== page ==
Runs the specified local script on one or more remote computers. Enter the path and file name of the script, or pipe a script path to Invoke-Command. The script must reside on the local computer or in a directory that the local computer can access. Use the ArgumentList parameter to specify the values of parameters in the script.

    When you use this parameter, Windows PowerShell converts the contents of the specified script file to a script block, transmits the script block to the remote computer, and runs it on the remote computer.

    • Proposed as answer by Bigteddy Wednesday, October 10, 2012 6:10 PM
    • Marked as answer by Yan Li_ Monday, October 15, 2012 2:53 AM
    Monday, October 8, 2012 2:20 PM
  • Hi,

        Several cmdlets have a ComputerName parameter that lets you
        get objects from remote computers.

        Because these cmdlets do not use WS-Management-based Windows PowerShell
        remoting, you can use the ComputerName parameter of these cmdlets on any
        computer that is running Windows PowerShell. The computers do not have to
        be configured for Windows PowerShell remoting, and the computers do not
        have to meet the system requirements for remoting.

        The following cmdlets have a ComputerName parameter:

            Clear-EventLog    Limit-EventLog
            Get-Counter       New-EventLog
            Get-EventLog      Remove-EventLog
            Get-HotFix        Restart-Computer
            Get-Process       Show-EventLog
            Get-Service       Stop-Computer
            Get-WinEvent      Test-Connection
            Get-WmiObject     Write-EventLog

    For more details, please refer to the below links:

    Use PowerShell Invoke-Command for Remoting

    http://blogs.technet.com/b/heyscriptingguy/archive/2011/06/13/use-powershell-invoke-command-for-remoting.aspx

    about_Remote

    http://technet.microsoft.com/en-us/library/hh847900.aspx

    Regards,

    Yan Li

    TechNet Subscriber Support

    If you are TechNet Subscription user and have any feedback on our support quality, please send your feedback here.


    Yan Li

    TechNet Community Support

    • Proposed as answer by Bigteddy Wednesday, October 10, 2012 6:10 PM
    • Marked as answer by Yan Li_ Monday, October 15, 2012 2:53 AM
    Tuesday, October 9, 2012 6:17 AM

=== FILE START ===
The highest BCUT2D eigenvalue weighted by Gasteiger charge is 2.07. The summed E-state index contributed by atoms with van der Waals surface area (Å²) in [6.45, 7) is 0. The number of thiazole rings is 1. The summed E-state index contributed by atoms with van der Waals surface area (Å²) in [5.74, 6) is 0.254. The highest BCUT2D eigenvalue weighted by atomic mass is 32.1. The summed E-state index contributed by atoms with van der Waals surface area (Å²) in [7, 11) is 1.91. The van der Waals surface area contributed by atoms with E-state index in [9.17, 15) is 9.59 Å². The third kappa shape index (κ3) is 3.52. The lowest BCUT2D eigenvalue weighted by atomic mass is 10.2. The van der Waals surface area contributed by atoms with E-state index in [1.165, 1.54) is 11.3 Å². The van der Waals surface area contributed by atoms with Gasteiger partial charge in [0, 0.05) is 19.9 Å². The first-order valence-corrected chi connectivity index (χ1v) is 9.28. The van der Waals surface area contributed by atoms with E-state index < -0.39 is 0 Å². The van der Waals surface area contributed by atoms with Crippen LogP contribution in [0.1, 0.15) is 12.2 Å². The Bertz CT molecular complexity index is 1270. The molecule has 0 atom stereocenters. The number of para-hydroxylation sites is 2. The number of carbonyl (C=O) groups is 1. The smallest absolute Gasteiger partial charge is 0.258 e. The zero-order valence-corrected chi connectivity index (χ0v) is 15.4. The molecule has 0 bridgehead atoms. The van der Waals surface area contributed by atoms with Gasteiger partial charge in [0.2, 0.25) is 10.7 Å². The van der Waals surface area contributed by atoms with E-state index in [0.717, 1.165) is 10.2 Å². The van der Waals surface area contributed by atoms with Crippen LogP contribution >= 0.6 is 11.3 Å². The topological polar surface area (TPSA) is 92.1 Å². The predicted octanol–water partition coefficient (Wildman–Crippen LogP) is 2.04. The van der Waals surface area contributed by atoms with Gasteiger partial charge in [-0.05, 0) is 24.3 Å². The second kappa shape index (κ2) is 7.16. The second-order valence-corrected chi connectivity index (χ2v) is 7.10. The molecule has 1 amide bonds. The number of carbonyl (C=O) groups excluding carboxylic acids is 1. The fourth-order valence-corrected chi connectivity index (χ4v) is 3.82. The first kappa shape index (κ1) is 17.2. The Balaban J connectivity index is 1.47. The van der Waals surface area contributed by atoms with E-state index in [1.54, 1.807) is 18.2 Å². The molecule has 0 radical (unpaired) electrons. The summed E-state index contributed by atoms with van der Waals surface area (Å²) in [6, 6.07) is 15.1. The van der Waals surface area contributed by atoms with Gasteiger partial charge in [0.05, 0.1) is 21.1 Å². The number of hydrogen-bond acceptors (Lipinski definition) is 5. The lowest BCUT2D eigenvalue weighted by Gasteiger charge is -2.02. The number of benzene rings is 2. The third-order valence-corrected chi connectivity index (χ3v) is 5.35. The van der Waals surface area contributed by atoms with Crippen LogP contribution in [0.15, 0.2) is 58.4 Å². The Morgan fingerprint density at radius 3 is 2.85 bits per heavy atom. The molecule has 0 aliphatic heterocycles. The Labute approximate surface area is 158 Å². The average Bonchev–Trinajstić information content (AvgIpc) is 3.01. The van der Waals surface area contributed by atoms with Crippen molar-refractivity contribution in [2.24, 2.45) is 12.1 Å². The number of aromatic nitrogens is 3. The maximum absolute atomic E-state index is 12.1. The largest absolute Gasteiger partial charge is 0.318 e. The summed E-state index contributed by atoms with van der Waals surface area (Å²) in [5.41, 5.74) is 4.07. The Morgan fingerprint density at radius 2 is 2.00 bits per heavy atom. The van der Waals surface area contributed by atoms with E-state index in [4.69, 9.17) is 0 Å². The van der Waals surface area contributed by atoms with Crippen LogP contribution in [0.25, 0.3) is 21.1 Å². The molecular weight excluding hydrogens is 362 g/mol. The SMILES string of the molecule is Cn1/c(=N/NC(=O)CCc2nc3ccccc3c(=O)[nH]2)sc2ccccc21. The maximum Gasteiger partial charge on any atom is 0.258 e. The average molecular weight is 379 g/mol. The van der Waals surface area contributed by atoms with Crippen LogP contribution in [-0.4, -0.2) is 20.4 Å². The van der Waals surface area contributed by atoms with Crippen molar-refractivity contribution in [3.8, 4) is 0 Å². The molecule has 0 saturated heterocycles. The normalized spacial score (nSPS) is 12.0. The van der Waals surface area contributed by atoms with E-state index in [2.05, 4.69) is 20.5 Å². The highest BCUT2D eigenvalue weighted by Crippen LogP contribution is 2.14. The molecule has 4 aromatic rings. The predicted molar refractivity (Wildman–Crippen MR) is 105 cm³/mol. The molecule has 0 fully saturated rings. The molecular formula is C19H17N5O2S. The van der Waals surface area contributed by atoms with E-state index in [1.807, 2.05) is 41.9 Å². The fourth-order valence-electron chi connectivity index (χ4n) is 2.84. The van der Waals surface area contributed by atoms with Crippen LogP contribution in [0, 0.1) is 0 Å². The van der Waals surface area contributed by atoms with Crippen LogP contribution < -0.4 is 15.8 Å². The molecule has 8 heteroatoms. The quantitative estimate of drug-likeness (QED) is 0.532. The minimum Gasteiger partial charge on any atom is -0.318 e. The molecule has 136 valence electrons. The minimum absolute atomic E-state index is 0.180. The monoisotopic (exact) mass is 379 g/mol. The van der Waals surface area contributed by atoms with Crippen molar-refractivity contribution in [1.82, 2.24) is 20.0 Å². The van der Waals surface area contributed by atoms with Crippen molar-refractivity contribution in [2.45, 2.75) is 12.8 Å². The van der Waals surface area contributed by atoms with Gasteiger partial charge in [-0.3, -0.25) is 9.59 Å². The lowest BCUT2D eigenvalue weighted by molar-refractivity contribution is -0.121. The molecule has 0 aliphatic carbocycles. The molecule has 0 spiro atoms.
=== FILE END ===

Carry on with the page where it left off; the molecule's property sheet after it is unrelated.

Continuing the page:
• This seems like security issues since the execution policy is ignored.
    Wednesday, October 10, 2012 5:54 PM
  • If you read the previous posts, you will see that the execution policy is only enforced when a script is run locally on the machine.  Commands sent by Invoke-Command with a file path are converted into a scriptblock, so the remote computer doesn't see this as a remote script.

    Is that clearer?


    Grant Ward, a.k.a. Bigteddy

    Wednesday, October 10, 2012 6:13 PM
  • If you read the previous posts, you will see that the execution policy is only enforced when a script is run locally on the machine.  Commands sent by Invoke-Command with a file path are converted into a scriptblock, so the remote computer doesn't see this as a remote script.

    Is that clearer?


    Grant Ward, a.k.a. Bigteddy

    If you load a script and try and run it in the ISE on a machine where the execution policy is allsigned, Powershell will not run it, complaining about the execution policy.

    However, if you copy the script contents and paste it into the ISE, Powershell will run it with no issues.

    It's the difference between having a script in a file, loading it and running it, and just executing a scriptblock - discussed in the previous posts.

    Powershell can be made to ignore the computers execution policy when started by using...

    powershell.exe -ExecutionPolicy Bypass

    I don't think execution policy was meant to be be the be all, end all security feature.


    Admiral Ackbar says...

    Wednesday, October 10, 2012 6:32 PM